Simple question, as stated in the title.
What is the reasoning behind the arrows on the numpad of my keyboard?
They shift the cursor. One of the many residual features of a keyboard which was originally designed for the dumb terminals of a mainframe computer.
The 'number pad' on the right hand end of the keyboard is designed for heavy duty numerical inputting.
The 'number lock' button puts it in and out of number mode and as you can see in the original design 'number lock' is part of the keypad, so that when one handed 'data inputting' the user can flick between number and arrows modes on the keypad without moving their hand.
I actually found out that back in 1981, keyboards didn't have separate arrow keys, nor was there a mouse to use to move the cursor. So you needed the arrows on the number-pad to move the cursor around.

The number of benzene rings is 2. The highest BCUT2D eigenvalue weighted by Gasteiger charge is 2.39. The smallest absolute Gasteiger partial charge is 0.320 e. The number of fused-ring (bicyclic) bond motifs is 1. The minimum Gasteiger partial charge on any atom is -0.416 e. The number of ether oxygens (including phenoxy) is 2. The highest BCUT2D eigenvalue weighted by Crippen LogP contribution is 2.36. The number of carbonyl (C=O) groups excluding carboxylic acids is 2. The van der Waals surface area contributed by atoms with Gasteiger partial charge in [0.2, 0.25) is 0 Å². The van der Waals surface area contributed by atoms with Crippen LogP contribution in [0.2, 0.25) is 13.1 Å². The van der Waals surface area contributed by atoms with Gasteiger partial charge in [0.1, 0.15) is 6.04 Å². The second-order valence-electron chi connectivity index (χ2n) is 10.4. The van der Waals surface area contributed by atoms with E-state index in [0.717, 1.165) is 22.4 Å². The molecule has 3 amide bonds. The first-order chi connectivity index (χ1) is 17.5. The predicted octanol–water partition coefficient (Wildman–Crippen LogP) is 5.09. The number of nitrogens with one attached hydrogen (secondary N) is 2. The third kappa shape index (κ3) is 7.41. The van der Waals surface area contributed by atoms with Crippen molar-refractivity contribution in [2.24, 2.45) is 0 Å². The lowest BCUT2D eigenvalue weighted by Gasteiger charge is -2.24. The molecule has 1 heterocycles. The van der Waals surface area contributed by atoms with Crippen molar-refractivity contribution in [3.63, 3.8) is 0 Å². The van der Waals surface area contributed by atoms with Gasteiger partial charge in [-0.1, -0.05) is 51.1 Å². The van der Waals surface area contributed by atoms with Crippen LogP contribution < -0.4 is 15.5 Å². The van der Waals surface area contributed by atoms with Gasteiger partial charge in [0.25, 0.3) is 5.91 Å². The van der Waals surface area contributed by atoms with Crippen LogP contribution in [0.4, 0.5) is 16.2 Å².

See this IBM keyboard from 1981 for example.
A long time ago it was thought that humans could understand modal operation of a keyboard.
Steve Jobs ideas of one button, and click to rule them all, soon created a trend amongst many designers in which it was thought modality was bad.
One knob, one button, per function, became the norm.
And making hardware became cheaper, and PC interface standards got loosened, too.